Senate Republicans introduce anti-net neutrality legislation

Senate Republicans introduce anti-net neutrality legislation
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Sen. Mike LeeMichael (Mike) Shumway LeeSentencing reform deal heats up, pitting Trump against reliable allies Senate gets to work in August — but many don’t show up GOP leader criticizes Republican senators for not showing up to work MORE (R-Utah) introduced a bill Monday to nullify the Federal Communications Commission’s (FCC) net neutrality rules.

“Few areas of our economy have been as dynamic and innovative as the internet,” Lee said in a statement. “But now this engine of growth is threatened by the Federal Communications Commission’s 2015 Open Internet Order, which would put federal bureaucrats in charge of engineering the Internet’s infrastructure."

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FCC Chairman Ajit Pai introduced his own plan last week to curb significant portions of the 2015 net neutrality rules that Lee’s bill aims to abolish. Pai’s more specific tack is focused on moving the regulatory jurisdiction of broadband providers back to the Federal Trade Commission, instead of the FCC, which currently regulates them.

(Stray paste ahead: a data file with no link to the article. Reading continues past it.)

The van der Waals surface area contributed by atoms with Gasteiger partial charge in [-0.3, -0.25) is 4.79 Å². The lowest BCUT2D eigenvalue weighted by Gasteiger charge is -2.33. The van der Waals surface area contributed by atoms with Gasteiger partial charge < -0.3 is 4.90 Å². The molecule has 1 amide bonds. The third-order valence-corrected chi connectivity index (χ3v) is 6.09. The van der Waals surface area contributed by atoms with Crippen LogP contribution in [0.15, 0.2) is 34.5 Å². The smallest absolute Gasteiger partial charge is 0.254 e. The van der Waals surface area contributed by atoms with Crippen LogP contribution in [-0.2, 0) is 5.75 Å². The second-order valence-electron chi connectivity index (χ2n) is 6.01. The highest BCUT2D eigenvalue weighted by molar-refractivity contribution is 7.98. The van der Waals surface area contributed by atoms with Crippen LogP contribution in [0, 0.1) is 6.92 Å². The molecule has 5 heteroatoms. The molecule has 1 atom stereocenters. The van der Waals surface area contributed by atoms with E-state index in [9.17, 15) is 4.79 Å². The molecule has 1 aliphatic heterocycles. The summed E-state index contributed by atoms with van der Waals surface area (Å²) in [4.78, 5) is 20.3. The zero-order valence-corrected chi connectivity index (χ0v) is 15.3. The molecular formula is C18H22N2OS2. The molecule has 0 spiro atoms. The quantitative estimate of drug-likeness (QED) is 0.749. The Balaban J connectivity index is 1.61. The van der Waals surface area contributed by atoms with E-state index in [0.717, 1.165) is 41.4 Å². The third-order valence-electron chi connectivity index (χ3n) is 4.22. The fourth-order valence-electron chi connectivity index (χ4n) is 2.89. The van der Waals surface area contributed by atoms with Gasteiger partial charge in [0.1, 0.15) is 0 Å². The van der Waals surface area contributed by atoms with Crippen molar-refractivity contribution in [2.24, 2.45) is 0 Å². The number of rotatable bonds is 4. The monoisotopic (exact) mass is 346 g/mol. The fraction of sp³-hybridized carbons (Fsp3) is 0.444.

The FCC will vote to consider Pai’s proposal in May.

Senate Commerce Committee Chairman John ThuneJohn Randolph ThuneSenate gets to work in August — but many don’t show up GOP leader criticizes Republican senators for not showing up to work Ex-Trump adviser: Shutdown 'not worst idea in the world' MORE (R-S.D.) and technology and communications subcommittee Chairman Roger WickerRoger Frederick WickerMississippi courthouse named for Thad Cochran GOP senators introduce resolution endorsing ICE Hillicon Valley: Lawmakers eye ban on Chinese surveillance cameras | DOJ walks back link between fraud case, OPM breach | GOP senators question Google on Gmail data | FCC under pressure to delay Sinclair merger review MORE (R-Miss.) had previously indicated interest in brokering a net neutrality deal with Democrats.

The bill is unlikely to receive support from Democrats in the Senate.

Democrats including Sens. Ed MarkeyEdward (Ed) John MarkeyTo make the House of Representatives work again, make it bigger Dems urge tech companies to remove 3D-gun blueprints Make the moon a refueling station — then head to Mars MORE (Mass.), Richard Blumenthal (Conn.) and technology and communications subcommittee ranking member Brian Schatz (Hawaii) have all said that Republicans have been too far to the right on net neutrality for them to come to the table on a compromise.

A full repeal of the rules would be a worst-case scenario for Democrats.